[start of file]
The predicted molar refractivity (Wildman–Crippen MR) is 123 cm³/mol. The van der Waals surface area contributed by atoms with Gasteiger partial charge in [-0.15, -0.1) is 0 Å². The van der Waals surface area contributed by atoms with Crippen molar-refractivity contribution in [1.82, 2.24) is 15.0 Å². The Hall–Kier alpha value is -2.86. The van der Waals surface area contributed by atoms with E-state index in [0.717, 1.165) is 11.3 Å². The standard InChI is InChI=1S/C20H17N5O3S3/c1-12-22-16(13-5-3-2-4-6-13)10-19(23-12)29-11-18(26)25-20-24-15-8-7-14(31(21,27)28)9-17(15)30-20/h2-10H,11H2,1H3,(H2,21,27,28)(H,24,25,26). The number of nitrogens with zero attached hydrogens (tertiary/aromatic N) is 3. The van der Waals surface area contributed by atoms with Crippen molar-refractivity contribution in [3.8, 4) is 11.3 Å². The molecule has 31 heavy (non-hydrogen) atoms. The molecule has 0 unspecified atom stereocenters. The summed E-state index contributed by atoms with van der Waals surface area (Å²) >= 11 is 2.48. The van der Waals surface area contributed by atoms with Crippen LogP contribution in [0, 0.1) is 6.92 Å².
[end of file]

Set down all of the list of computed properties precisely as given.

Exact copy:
The predicted molar refractivity (Wildman–Crippen MR) is 123 cm³/mol. The van der Waals surface area contributed by atoms with Gasteiger partial charge in [-0.15, -0.1) is 0 Å². The van der Waals surface area contributed by atoms with Crippen molar-refractivity contribution in [1.82, 2.24) is 15.0 Å². The Hall–Kier alpha value is -2.86. The van der Waals surface area contributed by atoms with E-state index in [0.717, 1.165) is 11.3 Å². The standard InChI is InChI=1S/C20H17N5O3S3/c1-12-22-16(13-5-3-2-4-6-13)10-19(23-12)29-11-18(26)25-20-24-15-8-7-14(31(21,27)28)9-17(15)30-20/h2-10H,11H2,1H3,(H2,21,27,28)(H,24,25,26). The number of nitrogens with zero attached hydrogens (tertiary/aromatic N) is 3. The van der Waals surface area contributed by atoms with Crippen molar-refractivity contribution in [3.8, 4) is 11.3 Å². The molecule has 31 heavy (non-hydrogen) atoms. The molecule has 0 unspecified atom stereocenters. The summed E-state index contributed by atoms with van der Waals surface area (Å²) >= 11 is 2.48. The van der Waals surface area contributed by atoms with Crippen LogP contribution in [0, 0.1) is 6.92 Å².